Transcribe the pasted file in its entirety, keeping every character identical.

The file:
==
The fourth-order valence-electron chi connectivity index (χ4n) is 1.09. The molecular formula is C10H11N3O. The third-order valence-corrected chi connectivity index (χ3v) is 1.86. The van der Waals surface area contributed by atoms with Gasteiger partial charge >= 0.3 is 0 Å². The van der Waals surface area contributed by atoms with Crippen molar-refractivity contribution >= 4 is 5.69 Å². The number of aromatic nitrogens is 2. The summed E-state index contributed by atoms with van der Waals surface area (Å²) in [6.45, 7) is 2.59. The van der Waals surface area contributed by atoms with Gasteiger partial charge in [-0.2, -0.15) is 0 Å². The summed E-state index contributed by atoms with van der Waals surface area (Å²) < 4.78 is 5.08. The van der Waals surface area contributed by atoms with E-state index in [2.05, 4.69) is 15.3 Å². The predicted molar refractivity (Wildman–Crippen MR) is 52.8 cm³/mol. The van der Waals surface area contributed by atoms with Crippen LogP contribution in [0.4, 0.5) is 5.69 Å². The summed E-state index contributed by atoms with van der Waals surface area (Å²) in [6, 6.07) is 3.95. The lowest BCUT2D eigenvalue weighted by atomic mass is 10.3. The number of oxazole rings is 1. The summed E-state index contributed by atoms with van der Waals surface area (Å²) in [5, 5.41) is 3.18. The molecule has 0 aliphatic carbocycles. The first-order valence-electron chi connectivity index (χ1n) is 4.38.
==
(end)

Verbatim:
The fourth-order valence-electron chi connectivity index (χ4n) is 1.09. The molecular formula is C10H11N3O. The third-order valence-corrected chi connectivity index (χ3v) is 1.86. The van der Waals surface area contributed by atoms with Gasteiger partial charge >= 0.3 is 0 Å². The van der Waals surface area contributed by atoms with Crippen molar-refractivity contribution >= 4 is 5.69 Å². The number of aromatic nitrogens is 2. The summed E-state index contributed by atoms with van der Waals surface area (Å²) in [6.45, 7) is 2.59. The van der Waals surface area contributed by atoms with Gasteiger partial charge in [-0.2, -0.15) is 0 Å². The summed E-state index contributed by atoms with van der Waals surface area (Å²) < 4.78 is 5.08. The van der Waals surface area contributed by atoms with E-state index in [2.05, 4.69) is 15.3 Å². The predicted molar refractivity (Wildman–Crippen MR) is 52.8 cm³/mol. The van der Waals surface area contributed by atoms with Crippen LogP contribution in [0.4, 0.5) is 5.69 Å². The summed E-state index contributed by atoms with van der Waals surface area (Å²) in [6, 6.07) is 3.95. The lowest BCUT2D eigenvalue weighted by atomic mass is 10.3. The number of oxazole rings is 1. The summed E-state index contributed by atoms with van der Waals surface area (Å²) in [5, 5.41) is 3.18. The molecule has 0 aliphatic carbocycles. The first-order valence-electron chi connectivity index (χ1n) is 4.38.